Boy Scout Troop Life to Eagle
The Eagle Scout Court of Honor
The Eagle Scout Award represents many years of dedicated effort. It is a firm demonstration of how people, working together through the years, can truly help mold a young man with a solid sense of leadership, citizenship, and responsibility.
The Eagle Scout Court of Honor is a very personal event in both the life of the Eagle Scout and the lives of his family and friends. Thus, in situations where many Eagles are to be presented, it is essential that adequate recognition be given to each individual young man. Far too often there are so many boys receiving awards at a given Court of Honor that the individual scout is lost in the shuffle. It is a tremendously important moment for the Eagle when he receives his badge, and attention should be focused solely on him when the big moment arrives.
Appropriate planning can insure a memorable Eagle recognition ceremony and award presentation, one that will not soon be forgotten by key participants. This portion of the information has been prepared to assist Scoutmasters, troop committee chairmen, advancement committeemen, and others in their planning. Helpful comments are given regarding general prearrangements, features of a good Eagle award ceremony, and the Eagle charge. On behalf of all Eagles yet to be, it is hoped that your award presentations will always be performed with the sensitivity, care and dignity which the occasion deserves.
As soon as the Eagle Scout Presentation Kit arrives, if not before, the Scoutmaster or troop committee chairman should begin serious preparations for the Eagle Scout Court of Honor. The Eagle candidate and his family should be invited to designate an award presenter who should then be contacted and his participation firmed up. If a hall or other facility is to be used for the ceremony, the necessary arrangements should be made with the owners or other responsible group as soon as possible.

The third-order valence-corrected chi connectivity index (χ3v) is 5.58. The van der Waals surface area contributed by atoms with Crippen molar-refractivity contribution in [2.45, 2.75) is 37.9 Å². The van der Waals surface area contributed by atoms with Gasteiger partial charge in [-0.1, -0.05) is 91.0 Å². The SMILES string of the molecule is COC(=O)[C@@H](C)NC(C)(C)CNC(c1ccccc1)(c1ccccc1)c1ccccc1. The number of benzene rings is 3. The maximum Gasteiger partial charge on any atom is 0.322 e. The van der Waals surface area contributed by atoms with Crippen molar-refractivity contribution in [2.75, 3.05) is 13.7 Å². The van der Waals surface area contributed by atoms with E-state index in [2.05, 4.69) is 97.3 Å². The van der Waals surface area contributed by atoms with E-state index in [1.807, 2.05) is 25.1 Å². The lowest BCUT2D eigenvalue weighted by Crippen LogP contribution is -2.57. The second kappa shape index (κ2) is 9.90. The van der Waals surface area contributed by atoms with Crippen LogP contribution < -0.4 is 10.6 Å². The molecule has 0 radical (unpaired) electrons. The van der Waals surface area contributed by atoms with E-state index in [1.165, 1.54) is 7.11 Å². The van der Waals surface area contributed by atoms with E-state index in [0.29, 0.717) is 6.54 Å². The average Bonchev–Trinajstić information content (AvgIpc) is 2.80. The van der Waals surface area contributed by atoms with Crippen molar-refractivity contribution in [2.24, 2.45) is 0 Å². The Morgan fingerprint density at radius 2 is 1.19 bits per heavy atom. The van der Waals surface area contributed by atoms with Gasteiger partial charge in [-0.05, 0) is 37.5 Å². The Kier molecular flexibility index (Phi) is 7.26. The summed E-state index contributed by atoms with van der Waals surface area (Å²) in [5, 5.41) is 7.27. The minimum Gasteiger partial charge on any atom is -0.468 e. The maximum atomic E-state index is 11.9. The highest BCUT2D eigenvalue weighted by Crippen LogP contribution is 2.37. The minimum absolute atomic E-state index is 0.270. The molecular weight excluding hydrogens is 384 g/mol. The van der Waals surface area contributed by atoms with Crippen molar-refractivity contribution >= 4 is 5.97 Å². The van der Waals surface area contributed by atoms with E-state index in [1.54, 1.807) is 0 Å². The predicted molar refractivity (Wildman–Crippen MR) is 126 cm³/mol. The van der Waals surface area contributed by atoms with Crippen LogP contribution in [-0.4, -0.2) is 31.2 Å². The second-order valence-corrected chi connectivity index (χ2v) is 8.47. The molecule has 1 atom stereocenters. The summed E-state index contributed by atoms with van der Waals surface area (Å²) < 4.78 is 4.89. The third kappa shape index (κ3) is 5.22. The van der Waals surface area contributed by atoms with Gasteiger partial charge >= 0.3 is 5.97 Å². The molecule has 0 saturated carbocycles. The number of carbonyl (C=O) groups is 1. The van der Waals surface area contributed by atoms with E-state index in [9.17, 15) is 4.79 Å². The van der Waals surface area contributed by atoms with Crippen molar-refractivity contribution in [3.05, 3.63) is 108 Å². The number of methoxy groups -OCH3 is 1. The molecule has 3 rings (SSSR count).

In order to obtain letters of recognition and congratulations from government officials, the requests must be mailed a minimum of four weeks prior to the ceremony.
When the who, what, when, and where have been established, those who will actually plan the Court of Honor should be brought together. This group will usually include representatives from the troop committee, the patrol leaders council, and the troop ladies auxiliary (if the troop has one). Coordination should be established concerning such details as
As the day of the ceremony draws near, those who will participate should be well prepared. They should know precisely how the entire Court of Honor is to take place. In summary, all participants should understand where and why they fit in.
Features of a Good Eagle Ceremony
Small Pitfalls to Avoid
In Eagle ceremonies, as in so many other areas of life, it is often the small things that cause the problems and ruin the big things. The following are small items that are often overlooked:
Other General Thoughts
A guest book which can be signed by everyone who attends the Eagle Court of Honor makes a wonderful memento of the occasion for the new Eagle Scout.
Some Eagle Court of Honor ceremonies include the presentation of a membership in the National Eagle Scout Association. Such a presentation can be added to any ceremony. Consider presenting a NESA membership to the new Eagle Scout. Whether you present the membership or not, invite a representative of NESA to attend the ceremony and to say a few words as part of the ceremony.
Most Eagle Court of Honor ceremonies assume that the Eagle Scout comes from the "traditional family:" one mother and one father. This is not necessarily true. Be prepared to handle the exceptions by modifying the ceremony, as appropriate. Some Eagle Scouts will be part of a single parent family while others will involve multiple sets of parents. Be sensitive to individual situations.
Finally, a word of advice to the family of the Eagle Scout: enjoy the ceremony. Let someone else do the work of providing refreshments and decorating the hall. This day belongs to the new Eagle Scout and to you; make it a day that you will remember fondly.